As companies plan and strategize about next steps regarding the  “S” of ESG, i.e., Social initiatives, we are often asked about best practices in promoting Diversity, Equity, and Inclusion (DEI)  goals in the workplace.   Companies increasingly are seeking to tie compensation to DEI goals. Doing so demonstrates the company’s commitment to DEI, and rewards positive efforts. Of course, as any prudent lawyer would say, one needs to tread carefully and understand the path chosen.  Jackson Lewis principal Michael Hatcher, who regularly counsels employers in this area, advises that companies need to be careful not to tie compensation to any specific “hire” or “promotion” decision.   Such a practice could lead to claims that the company is incentivizing unlawful race/gender-based employment decisions, despite a laudable goal.

Instead, there are a variety of ways to carefully design a lawful compensation strategy to minimize exposure to litigation.  Such programs typically take into account the “big picture” of what the company is trying to achieve, rather than tie awards to “numbers.” Accordingly, Hatcher recommends relying upon a broader array of factors when creating the appropriate compensation program. Examples include, but are not limited to:

  • Manager evaluations, where the company can develop concrete examples that would be applied across the board, such as attendance at implicit bias training or actively mentoring others across racial, gender, or other boundaries.
  • Team-approach to bonuses, where for example, a particular level of company leadership is eligible to receive the reward based upon “team performance,” not individual effort, against appropriate benchmarks.  Benchmarks are typically goals a company strives for in their DEI efforts, and they need to be carefully crafted to avoid claims of bias.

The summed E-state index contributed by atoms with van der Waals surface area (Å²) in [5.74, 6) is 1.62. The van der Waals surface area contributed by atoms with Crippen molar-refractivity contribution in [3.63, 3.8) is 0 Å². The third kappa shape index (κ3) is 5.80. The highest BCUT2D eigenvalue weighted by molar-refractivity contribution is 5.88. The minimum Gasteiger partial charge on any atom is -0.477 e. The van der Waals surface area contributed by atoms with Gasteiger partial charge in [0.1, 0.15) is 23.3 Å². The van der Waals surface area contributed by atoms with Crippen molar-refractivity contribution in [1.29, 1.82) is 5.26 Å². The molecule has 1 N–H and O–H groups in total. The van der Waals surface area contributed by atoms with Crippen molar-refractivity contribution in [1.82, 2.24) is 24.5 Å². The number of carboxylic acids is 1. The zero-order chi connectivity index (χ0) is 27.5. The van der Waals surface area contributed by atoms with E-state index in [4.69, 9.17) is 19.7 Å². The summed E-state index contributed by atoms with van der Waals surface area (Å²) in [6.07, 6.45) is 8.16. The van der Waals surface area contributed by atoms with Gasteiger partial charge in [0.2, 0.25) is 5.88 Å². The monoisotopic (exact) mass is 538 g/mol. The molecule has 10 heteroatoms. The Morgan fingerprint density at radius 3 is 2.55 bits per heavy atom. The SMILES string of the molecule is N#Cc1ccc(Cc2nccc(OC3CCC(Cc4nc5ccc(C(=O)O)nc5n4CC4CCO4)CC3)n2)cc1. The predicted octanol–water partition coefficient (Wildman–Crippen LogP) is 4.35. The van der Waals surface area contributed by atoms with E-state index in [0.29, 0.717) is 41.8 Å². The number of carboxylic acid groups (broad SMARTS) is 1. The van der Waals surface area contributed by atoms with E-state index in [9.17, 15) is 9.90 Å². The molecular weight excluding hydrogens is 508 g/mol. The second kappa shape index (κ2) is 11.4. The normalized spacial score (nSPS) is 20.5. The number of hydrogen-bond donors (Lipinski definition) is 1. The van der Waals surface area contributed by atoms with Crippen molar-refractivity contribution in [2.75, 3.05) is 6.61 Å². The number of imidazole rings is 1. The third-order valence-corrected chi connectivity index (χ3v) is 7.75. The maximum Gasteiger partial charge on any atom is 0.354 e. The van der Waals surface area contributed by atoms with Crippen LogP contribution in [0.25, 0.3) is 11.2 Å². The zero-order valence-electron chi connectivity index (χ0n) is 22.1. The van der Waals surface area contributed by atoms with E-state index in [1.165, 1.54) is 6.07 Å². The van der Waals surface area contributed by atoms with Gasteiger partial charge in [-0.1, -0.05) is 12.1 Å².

The strong support of DEI initiatives by leadership and corporate culture play an important role in developing and carrying out these programs. 

Once the appropriate incentive program is developed, careful communication, both internal and external, will be paramount to its success. Internal communications will help educate and train stakeholders on the company’s DEI’s initiatives, as well as the limitations imposed by laws such as Title VII’s prohibition against discrimination, which includes so-called “reverse discrimination” against whites and men.  External communications can help enhance the success of the company’s DEI efforts.  Training to reinforce what company management can do to lawfully promote DEI initiatives within the bounds of antidiscrimination laws should be complemented by a strong communications program.

As this remains an evolving area, it is always important to seek legal counsel before tying compensation to DEI goals.  Please contact the Jackson Lewis attorney you regularly work with if you have any questions.